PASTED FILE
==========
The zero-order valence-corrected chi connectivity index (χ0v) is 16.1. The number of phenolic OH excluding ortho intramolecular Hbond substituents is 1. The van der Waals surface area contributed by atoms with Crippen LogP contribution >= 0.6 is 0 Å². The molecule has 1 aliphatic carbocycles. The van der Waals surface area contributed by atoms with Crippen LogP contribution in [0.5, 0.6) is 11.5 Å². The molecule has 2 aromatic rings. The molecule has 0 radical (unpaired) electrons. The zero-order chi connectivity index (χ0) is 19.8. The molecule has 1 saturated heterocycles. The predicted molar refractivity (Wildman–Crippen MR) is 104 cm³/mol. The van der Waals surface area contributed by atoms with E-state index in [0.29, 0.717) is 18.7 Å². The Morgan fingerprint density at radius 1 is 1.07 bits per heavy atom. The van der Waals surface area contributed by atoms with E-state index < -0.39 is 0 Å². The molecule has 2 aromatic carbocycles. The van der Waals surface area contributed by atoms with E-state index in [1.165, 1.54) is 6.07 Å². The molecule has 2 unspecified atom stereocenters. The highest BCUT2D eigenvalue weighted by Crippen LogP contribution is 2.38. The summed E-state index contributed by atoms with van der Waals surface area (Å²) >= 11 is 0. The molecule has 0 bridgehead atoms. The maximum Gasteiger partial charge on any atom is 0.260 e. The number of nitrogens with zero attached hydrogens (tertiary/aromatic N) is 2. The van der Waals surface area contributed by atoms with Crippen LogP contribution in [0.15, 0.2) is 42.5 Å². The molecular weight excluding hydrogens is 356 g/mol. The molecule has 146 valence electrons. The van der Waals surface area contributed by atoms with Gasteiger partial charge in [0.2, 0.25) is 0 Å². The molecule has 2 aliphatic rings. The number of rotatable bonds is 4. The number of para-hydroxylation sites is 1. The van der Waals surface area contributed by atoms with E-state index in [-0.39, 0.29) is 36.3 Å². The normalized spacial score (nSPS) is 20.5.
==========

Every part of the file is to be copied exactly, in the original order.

The zero-order valence-corrected chi connectivity index (χ0v) is 16.1. The number of phenolic OH excluding ortho intramolecular Hbond substituents is 1. The van der Waals surface area contributed by atoms with Crippen LogP contribution >= 0.6 is 0 Å². The molecule has 1 aliphatic carbocycles. The van der Waals surface area contributed by atoms with Crippen LogP contribution in [0.5, 0.6) is 11.5 Å². The molecule has 2 aromatic rings. The molecule has 0 radical (unpaired) electrons. The zero-order chi connectivity index (χ0) is 19.8. The molecule has 1 saturated heterocycles. The predicted molar refractivity (Wildman–Crippen MR) is 104 cm³/mol. The van der Waals surface area contributed by atoms with E-state index in [0.29, 0.717) is 18.7 Å². The Morgan fingerprint density at radius 1 is 1.07 bits per heavy atom. The van der Waals surface area contributed by atoms with E-state index < -0.39 is 0 Å². The molecule has 2 aromatic carbocycles. The van der Waals surface area contributed by atoms with E-state index in [1.165, 1.54) is 6.07 Å². The molecule has 2 unspecified atom stereocenters. The highest BCUT2D eigenvalue weighted by Crippen LogP contribution is 2.38. The summed E-state index contributed by atoms with van der Waals surface area (Å²) >= 11 is 0. The molecule has 0 bridgehead atoms. The maximum Gasteiger partial charge on any atom is 0.260 e. The number of nitrogens with zero attached hydrogens (tertiary/aromatic N) is 2. The van der Waals surface area contributed by atoms with Crippen LogP contribution in [0.15, 0.2) is 42.5 Å². The molecular weight excluding hydrogens is 356 g/mol. The molecule has 146 valence electrons. The van der Waals surface area contributed by atoms with Gasteiger partial charge in [0.2, 0.25) is 0 Å². The molecule has 2 aliphatic rings. The number of rotatable bonds is 4. The number of para-hydroxylation sites is 1. The van der Waals surface area contributed by atoms with E-state index in [-0.39, 0.29) is 36.3 Å². The normalized spacial score (nSPS) is 20.5.